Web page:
Over the past week, odds of a March rate increase have come down from the low-40%'s to 27%.
(Source: CME Group)
The odds of at least one increase by May, however, are set at 51.7%:
(Source: CME Group)
Odds of at least one increase run up to 69.5% by June. Even despite the low percentage, I still find it outrageous that 3.4% of the market is betting on a hike in each of the next three meetings:
(Source: CME Group)
How to Position for This
I currently believe that the Fed won't raise rates until June, like about half the market. When rates remain low, this is the general scenario:
1. Bad for the US dollar
2. Good for gold/silver
3. Good for bonds
4. Neutral to positive for stocks
5. Good for emerging markets (USD-denominated debt is cheaper)
6. Supports low volatility
I had a USD/JPY position on until last week. I think being long the dollar (NYSEARCA:UUP)(NYSEARCA:UDN) generally makes sense in terms of the strength of the US relative to other developed market economies. However, the market is already pricing in the anticipation of a tightening cycle over the coming 1-3 years. The more the Fed balks at this, the worse it is for the dollar. Currently, the market is pricing in just over two rate hikes (of 25 basis points) by January 31, 2018.
(Source: CME Group)
The expected value here is an overnight rate of 118.1 bps by this date, equivalent to 2.22 rate increases relative to the 50-75 bp range we're currently at. While other factors influence the price of the dollar, it's an important one to keep track of.
What is less clear, however, is how risk assets such as stocks and high-yield bonds will be affected. Normally low rates are positive for stocks and high-yield bonds as it holds down costs of capital that work into valuing these instruments. Even so, rate hikes can work to legitimize the Fed's statements extolling the general strength of the economy, boosting risk assets along the way. Higher rates also benefit certain business models, such as lending and insurers.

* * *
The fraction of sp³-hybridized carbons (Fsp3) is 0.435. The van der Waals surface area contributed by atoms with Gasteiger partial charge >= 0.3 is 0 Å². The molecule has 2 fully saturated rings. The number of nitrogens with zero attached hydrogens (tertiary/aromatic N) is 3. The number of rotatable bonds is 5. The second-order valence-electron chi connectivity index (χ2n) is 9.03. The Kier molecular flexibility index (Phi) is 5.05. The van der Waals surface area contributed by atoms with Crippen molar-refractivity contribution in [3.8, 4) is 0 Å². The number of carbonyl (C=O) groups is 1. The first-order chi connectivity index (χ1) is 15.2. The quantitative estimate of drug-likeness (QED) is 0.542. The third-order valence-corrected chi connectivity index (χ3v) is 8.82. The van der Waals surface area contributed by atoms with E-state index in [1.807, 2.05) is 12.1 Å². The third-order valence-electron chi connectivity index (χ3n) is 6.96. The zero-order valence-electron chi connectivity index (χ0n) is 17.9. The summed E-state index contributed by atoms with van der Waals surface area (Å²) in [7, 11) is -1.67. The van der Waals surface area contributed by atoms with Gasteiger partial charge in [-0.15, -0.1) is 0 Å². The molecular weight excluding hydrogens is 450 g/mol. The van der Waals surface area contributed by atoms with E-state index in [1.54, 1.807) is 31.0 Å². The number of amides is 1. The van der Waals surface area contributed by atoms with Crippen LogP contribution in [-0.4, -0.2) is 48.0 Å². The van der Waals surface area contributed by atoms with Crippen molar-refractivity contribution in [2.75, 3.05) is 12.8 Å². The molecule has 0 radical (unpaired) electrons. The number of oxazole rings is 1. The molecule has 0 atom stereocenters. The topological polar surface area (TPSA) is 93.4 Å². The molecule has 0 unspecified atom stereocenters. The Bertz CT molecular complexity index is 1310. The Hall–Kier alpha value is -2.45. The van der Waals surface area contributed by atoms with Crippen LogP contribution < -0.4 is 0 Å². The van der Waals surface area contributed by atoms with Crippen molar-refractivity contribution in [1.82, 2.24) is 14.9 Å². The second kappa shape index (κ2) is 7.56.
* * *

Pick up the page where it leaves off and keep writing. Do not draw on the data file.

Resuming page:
Nonetheless, with the S&P 500 approaching a lofty 2400 largely on expectations of policy announcements that have yet to occur, March may turn out to be more of a wait-and-see type of month, as it's uncertain what type of catalyst could lead the market higher until something concrete is announced on tax reform or with respect to other expansionary measures.
The VIX index (NYSEARCA:VXX)(NYSEARCA:VIXY) is currently trading at around $12 and could conceivably go lower. Although issues such as trade and elections in France, Germany, and potentially Italy could add volatility to the market, event-based volatility looks to be low in the short-term.
In the short-term - as in up until the signal for a potential June hike start becoming clearer - I believe the best to way to be positioned includes staying out of the US dollar (unless it's perhaps being used as a hedging mechanism with respect to other trades, such as emerging market debt) and being long gold and/or silver.
I recently added a smaller-sized silver position. I believe Fed dovishness and a cool-off in the stock market will support further gains in the coming few months. I don't necessarily intend to hold it past late-May/early-June but that's always subject to change.
Additional considerations could be made to going long bonds or shorting volatility, although I'm personally only long higher-yielding bonds and always prefer to stay long volatility in a portfolio to minimize downside.
Disclosure: I/we have no positions in any stocks mentioned, and no plans to initiate any positions within the next 72 hours.
I wrote this article myself, and it expresses my own opinions. I am not receiving compensation for it (other than from Seeking Alpha). I have no business relationship with any company whose stock is mentioned in this article.
Additional disclosure: Long silver futures. Also net-long the US dollar as part of hedging foreign debt transactions.